Written by 08/19/2016on
Checked for accuracy on 8/17/2016; Numerical values are consistent with living wage 2015 estimates published on 8/15/2016.
While the minimum wage sets an earnings threshold under which our society is not willing to let families slip, it fails to approximate the basic expenses of families in 2015. Consequently, many working adults must seek public assistance and/or hold multiple jobs in order to afford to feed, clothe, house, and provide medical care for themselves and their families.
Establishing a living wage, an approximate income needed to meet a family’s basic needs, would enable the working poor to achieve financial independence while maintaining housing and food security. When coupled with lowered expenses, for childcare and housing in particular, the living wage might also free up resources for savings, investment, and/or for the purchase of capital assets (e.g. provisions for retirement or home purchases) that build wealth and ensure long-term financial security.
An analysis of the living wage, compiling geographically specific expenditure data for food, childcare, health care, housing, transportation, and other basic necessities, finds that:
The living wage in the United States is $15.12 per hour in 2015, before taxes for a family of four (two working adults, two children).
The minimum wage does not provide a living wage for most American families. A typical family of four (two working adults, two children) needs to work nearly four full-time minimum-wage jobs (a 76-hour work week per working adult) to earn a living wage. Single-parent families need to work almost twice as hard as families with two working adults to earn the living wage. A single-mother with two children earning the federal minimum wage of $7.25 per hour needs to work 139 hours per week, more hours than there are in a 5-day week, to earn a living wage.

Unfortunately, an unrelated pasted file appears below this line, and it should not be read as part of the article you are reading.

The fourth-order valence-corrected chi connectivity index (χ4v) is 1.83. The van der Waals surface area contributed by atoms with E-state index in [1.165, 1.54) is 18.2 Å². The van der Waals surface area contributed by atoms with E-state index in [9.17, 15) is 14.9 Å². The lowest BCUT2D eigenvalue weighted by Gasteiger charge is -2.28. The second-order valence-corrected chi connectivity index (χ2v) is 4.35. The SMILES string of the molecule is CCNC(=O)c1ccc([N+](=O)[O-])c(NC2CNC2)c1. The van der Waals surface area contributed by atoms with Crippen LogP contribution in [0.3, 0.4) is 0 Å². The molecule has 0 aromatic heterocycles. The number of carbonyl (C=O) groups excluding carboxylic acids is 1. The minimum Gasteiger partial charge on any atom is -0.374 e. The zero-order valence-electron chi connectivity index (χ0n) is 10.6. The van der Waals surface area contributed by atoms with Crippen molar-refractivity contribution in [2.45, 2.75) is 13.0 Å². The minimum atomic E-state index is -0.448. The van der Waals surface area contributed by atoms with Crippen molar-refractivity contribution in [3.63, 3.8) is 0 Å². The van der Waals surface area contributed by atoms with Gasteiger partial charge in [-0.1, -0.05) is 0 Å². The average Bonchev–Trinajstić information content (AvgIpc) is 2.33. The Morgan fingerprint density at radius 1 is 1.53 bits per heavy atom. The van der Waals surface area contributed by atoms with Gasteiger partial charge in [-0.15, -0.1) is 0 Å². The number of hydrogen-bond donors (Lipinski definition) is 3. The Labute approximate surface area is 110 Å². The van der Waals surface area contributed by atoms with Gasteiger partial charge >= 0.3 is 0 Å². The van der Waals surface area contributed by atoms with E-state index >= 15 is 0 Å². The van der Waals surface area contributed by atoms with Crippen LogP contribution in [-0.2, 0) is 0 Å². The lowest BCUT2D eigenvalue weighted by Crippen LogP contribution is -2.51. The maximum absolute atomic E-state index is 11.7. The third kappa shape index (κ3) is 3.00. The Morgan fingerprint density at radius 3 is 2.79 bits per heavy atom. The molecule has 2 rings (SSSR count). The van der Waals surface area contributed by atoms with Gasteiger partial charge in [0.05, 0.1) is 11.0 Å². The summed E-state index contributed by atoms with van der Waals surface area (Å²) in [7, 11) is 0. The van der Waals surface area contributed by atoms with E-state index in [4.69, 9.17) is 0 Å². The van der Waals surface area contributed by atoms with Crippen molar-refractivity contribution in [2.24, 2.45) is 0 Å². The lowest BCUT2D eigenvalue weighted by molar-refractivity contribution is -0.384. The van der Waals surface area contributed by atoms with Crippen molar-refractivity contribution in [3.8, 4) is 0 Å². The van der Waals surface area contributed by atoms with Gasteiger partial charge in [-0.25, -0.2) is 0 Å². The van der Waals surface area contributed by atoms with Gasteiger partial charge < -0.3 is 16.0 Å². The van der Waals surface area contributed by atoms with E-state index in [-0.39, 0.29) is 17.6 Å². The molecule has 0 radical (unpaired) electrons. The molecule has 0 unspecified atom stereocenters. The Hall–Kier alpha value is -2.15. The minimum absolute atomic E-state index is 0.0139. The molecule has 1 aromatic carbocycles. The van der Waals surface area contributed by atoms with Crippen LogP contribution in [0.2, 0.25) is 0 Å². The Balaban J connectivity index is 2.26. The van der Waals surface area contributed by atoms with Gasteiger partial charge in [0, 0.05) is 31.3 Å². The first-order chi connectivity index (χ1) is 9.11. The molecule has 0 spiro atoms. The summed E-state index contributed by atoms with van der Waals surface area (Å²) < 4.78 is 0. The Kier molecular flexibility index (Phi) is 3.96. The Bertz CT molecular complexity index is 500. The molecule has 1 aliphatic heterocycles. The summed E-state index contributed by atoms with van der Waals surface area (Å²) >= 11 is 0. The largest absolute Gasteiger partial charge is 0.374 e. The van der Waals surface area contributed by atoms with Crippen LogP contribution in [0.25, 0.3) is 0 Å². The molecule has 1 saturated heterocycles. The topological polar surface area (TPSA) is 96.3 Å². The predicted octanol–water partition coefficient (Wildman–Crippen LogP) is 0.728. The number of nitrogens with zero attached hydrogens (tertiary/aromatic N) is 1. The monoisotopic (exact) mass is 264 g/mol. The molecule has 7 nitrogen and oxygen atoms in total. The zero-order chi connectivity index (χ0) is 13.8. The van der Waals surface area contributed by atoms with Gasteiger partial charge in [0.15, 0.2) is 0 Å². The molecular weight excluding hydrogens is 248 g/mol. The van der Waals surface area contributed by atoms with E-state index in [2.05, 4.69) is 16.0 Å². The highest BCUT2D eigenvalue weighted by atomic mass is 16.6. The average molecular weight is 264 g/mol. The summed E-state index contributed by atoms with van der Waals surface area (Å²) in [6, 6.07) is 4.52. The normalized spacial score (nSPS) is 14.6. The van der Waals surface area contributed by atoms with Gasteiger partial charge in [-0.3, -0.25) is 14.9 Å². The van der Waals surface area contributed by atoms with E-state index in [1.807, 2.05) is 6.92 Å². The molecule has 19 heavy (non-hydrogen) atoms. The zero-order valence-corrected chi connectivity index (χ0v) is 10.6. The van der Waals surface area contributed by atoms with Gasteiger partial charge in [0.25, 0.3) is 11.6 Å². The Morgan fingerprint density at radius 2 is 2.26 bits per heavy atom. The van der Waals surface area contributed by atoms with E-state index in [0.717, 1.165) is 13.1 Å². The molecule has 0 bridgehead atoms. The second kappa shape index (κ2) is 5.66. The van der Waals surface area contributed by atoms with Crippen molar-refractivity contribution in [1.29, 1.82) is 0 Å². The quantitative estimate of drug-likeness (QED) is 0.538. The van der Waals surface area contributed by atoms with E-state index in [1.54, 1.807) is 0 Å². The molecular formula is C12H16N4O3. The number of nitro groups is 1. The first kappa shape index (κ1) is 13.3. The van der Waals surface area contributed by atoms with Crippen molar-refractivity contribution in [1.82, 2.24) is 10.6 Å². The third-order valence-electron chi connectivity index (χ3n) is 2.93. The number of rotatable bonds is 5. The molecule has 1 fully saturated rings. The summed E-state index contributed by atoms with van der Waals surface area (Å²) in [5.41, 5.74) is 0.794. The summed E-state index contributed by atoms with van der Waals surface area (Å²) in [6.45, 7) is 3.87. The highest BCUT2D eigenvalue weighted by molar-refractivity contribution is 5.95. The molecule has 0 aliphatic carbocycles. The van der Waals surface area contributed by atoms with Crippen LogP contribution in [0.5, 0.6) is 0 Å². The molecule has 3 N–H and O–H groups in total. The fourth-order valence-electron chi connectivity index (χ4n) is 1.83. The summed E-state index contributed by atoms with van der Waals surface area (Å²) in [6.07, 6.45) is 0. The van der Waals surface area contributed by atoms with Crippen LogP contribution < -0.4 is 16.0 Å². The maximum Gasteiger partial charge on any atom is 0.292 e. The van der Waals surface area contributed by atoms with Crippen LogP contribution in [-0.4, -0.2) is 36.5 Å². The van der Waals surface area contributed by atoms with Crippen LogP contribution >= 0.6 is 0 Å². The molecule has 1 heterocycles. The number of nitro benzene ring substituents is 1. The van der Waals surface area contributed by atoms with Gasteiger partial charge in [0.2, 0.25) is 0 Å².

Across all family sizes, the living wage exceeds the poverty threshold, often used to identify need. State minimum wages provide for only a portion of the living wage. For two adult, two children families, the minimum wage covers 64.3% of the living wage at best in South Dakota and 40.5% at worst in Hawaii. This means that families earning between the poverty threshold ($24,440 for two working adults, two children on average in 2015) and the living wage ($62,882 on average for two working adults, two children per year before taxes), may fall short of the income and assistance they require to meet their basic needs.
Figure 1: State Average Living Wage Before Taxes, with Poverty Threshold and Minimum Wage Comparisons by Family Composition.
The cost of childcare and housing for families with children exceeds all other expenses. On average, in each state, the typical family of four (two working adults, two children) spends 20.8% of their after-tax income on housing and another 20.5% on childcare. Faced with tradeoffs, a second working adult must earn at least $11,041 on average in order to cover the costs of childcare and other increased expenses when they enter the workforce.
Figure 2. Living Wage Expenditures for a Family of Four (Two Adults and Two Children) After Taxes.
The living wage varies based on the cost of living and taxes where families live. Families of four (with two working adults, two children) in the North ($66,552) and West ($65,493) have higher average living wages before taxes than the Midwest ($60,517) and South ($60,613). Within region, the largest variation is between Southern states, where the living wage ranges from $53,242 in Tennessee to $85,740 in the District of Columbia.
Figure 3: Range of State Incomes by Region, (Boxplot measures from the 25th to 75th %ile and displays median).
In most metropolitan areas, where the US economy and jobs are increasingly concentrated, the living wage is higher than the national median. Consistent with overall regional variation, of the most populous 100 metropolitan areas, New York ($78,903), Honolulu ($81,454), and Washington DC ($84,503) have the highest living wages for the typical family of four, before taxes.
Figure 4: Metropolitan Areas with the Highest and Lowest Living Wages for a Family of Four (2 working adults, 2 children), before taxes.